If you think 2020 was an unpredictable year, you probably weren’t paying enough attention. For more than a decade, epidemiologists have warned the authorities about a once-in-a-hundred-years pandemic ravaging the planet. They also said that even the most advanced nations would be ill-prepared for the fallout.
Now that 2020 is over, and we have stepped into a new year with new hopes, we know for sure that 2021 won’t be devoid of challenges—both familiar and unforeseen. However, we will also see rays of rejuvenation as the world recovers from the lockdown.
With online sportsbooks already having lines for the 2024 U.S. elections, let’s look at how the next year will play out in terms of America’s politics.
The U.S. Political Landscape: Same But Different
It is true that some new faces have emerged in 2021. But don’t expect to see the status quo being rocked on Capitol Hill.
- A New Leader For The Left
Much like Speaker Pelosi, Vermont Sen. Bernie Sanders will slowly settle down into an octogenarian lifestyle. The realization will dawn on the liberal democrats that their torchbearer is inching closer to retirement instead of another presidential run. If anything, the leadership vacuum will become a real risk as there are currently no apparent candidates with Sanders’s stature and seniority to match.
Nonetheless, there are a few young progressives working at the state level, like the N.Y. State Sen. Julia Salazar, who could back for the federal runs, reported to happen in 2022.
- Trump TV
The President sure is having a difficult time letting go of the Oval Office, but let’s wait until he sees the T.V. set re-creation. Keep politics apart, and if there is something Donald Trump is a pro at, it’s entertainment. His reality T.V. show was a runaway hit, and he captivated the whole nation through his rallies.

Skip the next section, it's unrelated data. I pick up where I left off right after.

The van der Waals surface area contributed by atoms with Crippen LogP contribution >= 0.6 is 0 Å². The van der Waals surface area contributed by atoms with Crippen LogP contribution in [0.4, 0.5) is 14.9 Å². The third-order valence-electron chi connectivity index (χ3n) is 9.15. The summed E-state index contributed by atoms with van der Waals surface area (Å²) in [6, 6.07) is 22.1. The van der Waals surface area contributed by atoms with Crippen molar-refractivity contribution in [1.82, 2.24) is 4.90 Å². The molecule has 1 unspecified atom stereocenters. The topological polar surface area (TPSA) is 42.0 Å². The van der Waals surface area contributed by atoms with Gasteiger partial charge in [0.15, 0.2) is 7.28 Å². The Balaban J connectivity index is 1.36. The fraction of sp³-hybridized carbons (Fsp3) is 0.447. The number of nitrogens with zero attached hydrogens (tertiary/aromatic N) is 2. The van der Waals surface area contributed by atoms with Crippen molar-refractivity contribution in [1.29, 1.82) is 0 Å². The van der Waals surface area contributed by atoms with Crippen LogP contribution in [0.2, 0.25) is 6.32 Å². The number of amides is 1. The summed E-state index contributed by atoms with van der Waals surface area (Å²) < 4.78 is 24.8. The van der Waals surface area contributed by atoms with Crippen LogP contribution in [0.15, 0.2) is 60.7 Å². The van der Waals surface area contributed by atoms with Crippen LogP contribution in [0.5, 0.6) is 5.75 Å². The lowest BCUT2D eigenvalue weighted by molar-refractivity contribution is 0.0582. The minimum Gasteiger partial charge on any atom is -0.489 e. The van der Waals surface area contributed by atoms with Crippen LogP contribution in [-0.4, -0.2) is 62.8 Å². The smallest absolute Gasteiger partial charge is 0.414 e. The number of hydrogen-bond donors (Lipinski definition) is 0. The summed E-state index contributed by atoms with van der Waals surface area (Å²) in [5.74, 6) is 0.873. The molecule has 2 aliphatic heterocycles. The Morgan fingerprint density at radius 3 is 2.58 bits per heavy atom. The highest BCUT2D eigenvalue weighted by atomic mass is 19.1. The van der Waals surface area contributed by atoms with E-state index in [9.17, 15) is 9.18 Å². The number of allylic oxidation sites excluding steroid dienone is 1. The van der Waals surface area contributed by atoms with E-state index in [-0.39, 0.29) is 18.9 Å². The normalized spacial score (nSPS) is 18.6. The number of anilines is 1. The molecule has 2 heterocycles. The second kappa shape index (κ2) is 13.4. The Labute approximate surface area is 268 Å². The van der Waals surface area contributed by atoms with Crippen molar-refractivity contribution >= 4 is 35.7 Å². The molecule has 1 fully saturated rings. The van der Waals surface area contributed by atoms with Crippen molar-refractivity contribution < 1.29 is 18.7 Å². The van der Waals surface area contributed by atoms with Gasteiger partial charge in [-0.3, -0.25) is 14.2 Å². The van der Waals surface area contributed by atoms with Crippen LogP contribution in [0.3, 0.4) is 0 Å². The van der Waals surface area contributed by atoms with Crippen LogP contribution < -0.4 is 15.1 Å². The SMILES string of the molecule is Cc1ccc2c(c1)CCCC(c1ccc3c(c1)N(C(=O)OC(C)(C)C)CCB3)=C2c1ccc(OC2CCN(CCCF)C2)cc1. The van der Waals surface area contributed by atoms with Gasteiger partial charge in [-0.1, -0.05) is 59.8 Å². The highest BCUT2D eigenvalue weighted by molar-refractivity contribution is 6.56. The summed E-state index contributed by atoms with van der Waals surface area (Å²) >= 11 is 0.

It’s reported that in 2021, Trump will join hands with One America News Network—known as a mouthpiece for the President—to put forward a primetime show that will premiere on Fox News. He will also go neck-and-neck against Sean Hannity in the 9 p.m. slot and take Laura Ingraham away to serve as his T.V. Veep.
- Nancy Pelosi’s Farewell Tour
Having led her party through the Capitol Building for around two decades, House Speaker Nancy Pelosi, at 80, will now stand at the helm of the Democratic ship for one last expedition across the harsh seas of the Beltway before passing over the rudder. Pelosi is exceptionally tight-lipped about whom she would choose as her successor. However, out of all the names that floated around, including Hakeem Jefferies (N.Y.), Cheri Bustos (III.), and Tim Ryan (Ohio), we think it will be California Rep. Linda Sanchez (who got elected to her 10th term) who will be taking the gavel.
- Here Comes The Reaper
Republican Senate leader Mitch McConnell takes pride in his nickname, the Grim Reaper—a title he bagged by steadily and skillfully slaughtering any Democratic bill that crossed his desk. While his past performance doesn’t really indicate the future results, it seems unlikely that McConnell’s heart will swell thrice its average size under Joe Biden’s presidency.
Numerous Democrats are expectant that Biden’s long history in the Senate will give him some kind of in with the steel-faced McConnell. However, we don’t expect any ‘Kumbaya’ moments that unite Mitch’s Republicans with the left.
- Student Debt Canceled
With the pandemic raging on, authorities are trying their best to inject an FDR-Esque stimulus into the economy. Biden has shown a green flag to Senators Chuck Schumer and Elizabeth Warren’s idea of wiping away 50 grand of federal debt per borrower. This executive order sidesteps Congress and outlives multiple legal threats, thanks to the broad wording of the Higher Education Act of 1965.
- Habers Going To Habe
After finishing a new whirlwind tour documenting the Trump White House, New York Times’ start reporter Maggie Haberman landed a rewarding book deal and, just like she would in her prolific fashion, published the account just before 2020 ended. The memoir quickly rose to the bestseller list of her employer, and we are expecting a television adaptation to follow soon.